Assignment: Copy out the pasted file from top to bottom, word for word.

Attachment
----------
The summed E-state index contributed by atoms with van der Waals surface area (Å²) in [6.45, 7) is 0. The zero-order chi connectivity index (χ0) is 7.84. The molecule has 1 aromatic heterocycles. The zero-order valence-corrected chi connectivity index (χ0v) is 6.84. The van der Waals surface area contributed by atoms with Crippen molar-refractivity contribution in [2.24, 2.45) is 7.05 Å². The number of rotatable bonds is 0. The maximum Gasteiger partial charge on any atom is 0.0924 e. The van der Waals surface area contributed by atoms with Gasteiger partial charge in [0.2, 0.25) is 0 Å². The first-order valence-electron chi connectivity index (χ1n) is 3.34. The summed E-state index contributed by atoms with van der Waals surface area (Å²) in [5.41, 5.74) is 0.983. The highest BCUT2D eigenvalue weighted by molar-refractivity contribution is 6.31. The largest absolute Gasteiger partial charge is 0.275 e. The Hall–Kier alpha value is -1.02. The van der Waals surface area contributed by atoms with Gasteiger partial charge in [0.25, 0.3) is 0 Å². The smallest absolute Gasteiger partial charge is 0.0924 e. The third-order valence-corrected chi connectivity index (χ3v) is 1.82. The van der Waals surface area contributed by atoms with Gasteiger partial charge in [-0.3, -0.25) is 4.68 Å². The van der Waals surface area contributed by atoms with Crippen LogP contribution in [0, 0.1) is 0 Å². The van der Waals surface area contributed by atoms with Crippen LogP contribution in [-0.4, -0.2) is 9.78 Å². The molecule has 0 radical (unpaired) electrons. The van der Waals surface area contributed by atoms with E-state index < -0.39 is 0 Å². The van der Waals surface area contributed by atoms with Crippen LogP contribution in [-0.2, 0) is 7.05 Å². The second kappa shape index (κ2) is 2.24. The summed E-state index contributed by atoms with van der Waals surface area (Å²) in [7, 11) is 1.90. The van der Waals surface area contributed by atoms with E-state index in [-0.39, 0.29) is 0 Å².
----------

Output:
The summed E-state index contributed by atoms with van der Waals surface area (Å²) in [6.45, 7) is 0. The zero-order chi connectivity index (χ0) is 7.84. The molecule has 1 aromatic heterocycles. The zero-order valence-corrected chi connectivity index (χ0v) is 6.84. The van der Waals surface area contributed by atoms with Crippen molar-refractivity contribution in [2.24, 2.45) is 7.05 Å². The number of rotatable bonds is 0. The maximum Gasteiger partial charge on any atom is 0.0924 e. The van der Waals surface area contributed by atoms with Gasteiger partial charge in [0.2, 0.25) is 0 Å². The first-order valence-electron chi connectivity index (χ1n) is 3.34. The summed E-state index contributed by atoms with van der Waals surface area (Å²) in [5.41, 5.74) is 0.983. The highest BCUT2D eigenvalue weighted by molar-refractivity contribution is 6.31. The largest absolute Gasteiger partial charge is 0.275 e. The Hall–Kier alpha value is -1.02. The van der Waals surface area contributed by atoms with Gasteiger partial charge in [0.25, 0.3) is 0 Å². The smallest absolute Gasteiger partial charge is 0.0924 e. The third-order valence-corrected chi connectivity index (χ3v) is 1.82. The van der Waals surface area contributed by atoms with Gasteiger partial charge in [-0.3, -0.25) is 4.68 Å². The van der Waals surface area contributed by atoms with Crippen LogP contribution in [0, 0.1) is 0 Å². The van der Waals surface area contributed by atoms with Crippen LogP contribution in [-0.4, -0.2) is 9.78 Å². The molecule has 0 radical (unpaired) electrons. The van der Waals surface area contributed by atoms with E-state index < -0.39 is 0 Å². The van der Waals surface area contributed by atoms with Crippen LogP contribution in [-0.2, 0) is 7.05 Å². The second kappa shape index (κ2) is 2.24. The summed E-state index contributed by atoms with van der Waals surface area (Å²) in [7, 11) is 1.90. The van der Waals surface area contributed by atoms with E-state index in [-0.39, 0.29) is 0 Å².